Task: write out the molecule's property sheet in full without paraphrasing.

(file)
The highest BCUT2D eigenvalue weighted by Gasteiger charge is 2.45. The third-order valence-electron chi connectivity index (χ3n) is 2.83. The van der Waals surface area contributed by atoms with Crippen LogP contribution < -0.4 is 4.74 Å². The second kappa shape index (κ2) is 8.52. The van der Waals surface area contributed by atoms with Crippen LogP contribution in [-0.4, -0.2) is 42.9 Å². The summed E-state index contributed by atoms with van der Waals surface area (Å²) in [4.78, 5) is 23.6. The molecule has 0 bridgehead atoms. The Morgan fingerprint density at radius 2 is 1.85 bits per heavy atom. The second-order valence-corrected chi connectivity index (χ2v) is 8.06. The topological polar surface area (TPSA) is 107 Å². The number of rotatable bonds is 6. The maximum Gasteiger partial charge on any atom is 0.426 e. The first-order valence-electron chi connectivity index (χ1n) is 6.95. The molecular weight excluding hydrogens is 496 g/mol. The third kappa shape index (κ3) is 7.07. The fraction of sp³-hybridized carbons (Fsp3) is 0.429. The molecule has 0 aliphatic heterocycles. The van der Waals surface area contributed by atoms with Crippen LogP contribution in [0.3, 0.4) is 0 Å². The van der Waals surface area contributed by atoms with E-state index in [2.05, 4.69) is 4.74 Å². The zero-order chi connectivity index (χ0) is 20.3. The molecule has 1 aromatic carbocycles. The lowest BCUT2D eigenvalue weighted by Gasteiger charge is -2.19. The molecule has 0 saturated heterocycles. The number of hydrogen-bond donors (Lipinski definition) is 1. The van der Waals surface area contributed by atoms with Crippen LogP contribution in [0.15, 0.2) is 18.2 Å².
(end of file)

The highest BCUT2D eigenvalue weighted by Gasteiger charge is 2.45. The third-order valence-electron chi connectivity index (χ3n) is 2.83. The van der Waals surface area contributed by atoms with Crippen LogP contribution < -0.4 is 4.74 Å². The second kappa shape index (κ2) is 8.52. The van der Waals surface area contributed by atoms with Crippen LogP contribution in [-0.4, -0.2) is 42.9 Å². The summed E-state index contributed by atoms with van der Waals surface area (Å²) in [4.78, 5) is 23.6. The molecule has 0 bridgehead atoms. The Morgan fingerprint density at radius 2 is 1.85 bits per heavy atom. The second-order valence-corrected chi connectivity index (χ2v) is 8.06. The topological polar surface area (TPSA) is 107 Å². The number of rotatable bonds is 6. The maximum Gasteiger partial charge on any atom is 0.426 e. The first-order valence-electron chi connectivity index (χ1n) is 6.95. The molecular weight excluding hydrogens is 496 g/mol. The third kappa shape index (κ3) is 7.07. The fraction of sp³-hybridized carbons (Fsp3) is 0.429. The molecule has 0 aliphatic heterocycles. The van der Waals surface area contributed by atoms with Crippen LogP contribution in [0.3, 0.4) is 0 Å². The van der Waals surface area contributed by atoms with E-state index in [2.05, 4.69) is 4.74 Å². The zero-order chi connectivity index (χ0) is 20.3. The molecule has 1 aromatic carbocycles. The lowest BCUT2D eigenvalue weighted by Gasteiger charge is -2.19. The molecule has 0 saturated heterocycles. The number of hydrogen-bond donors (Lipinski definition) is 1. The van der Waals surface area contributed by atoms with Crippen LogP contribution in [0.15, 0.2) is 18.2 Å².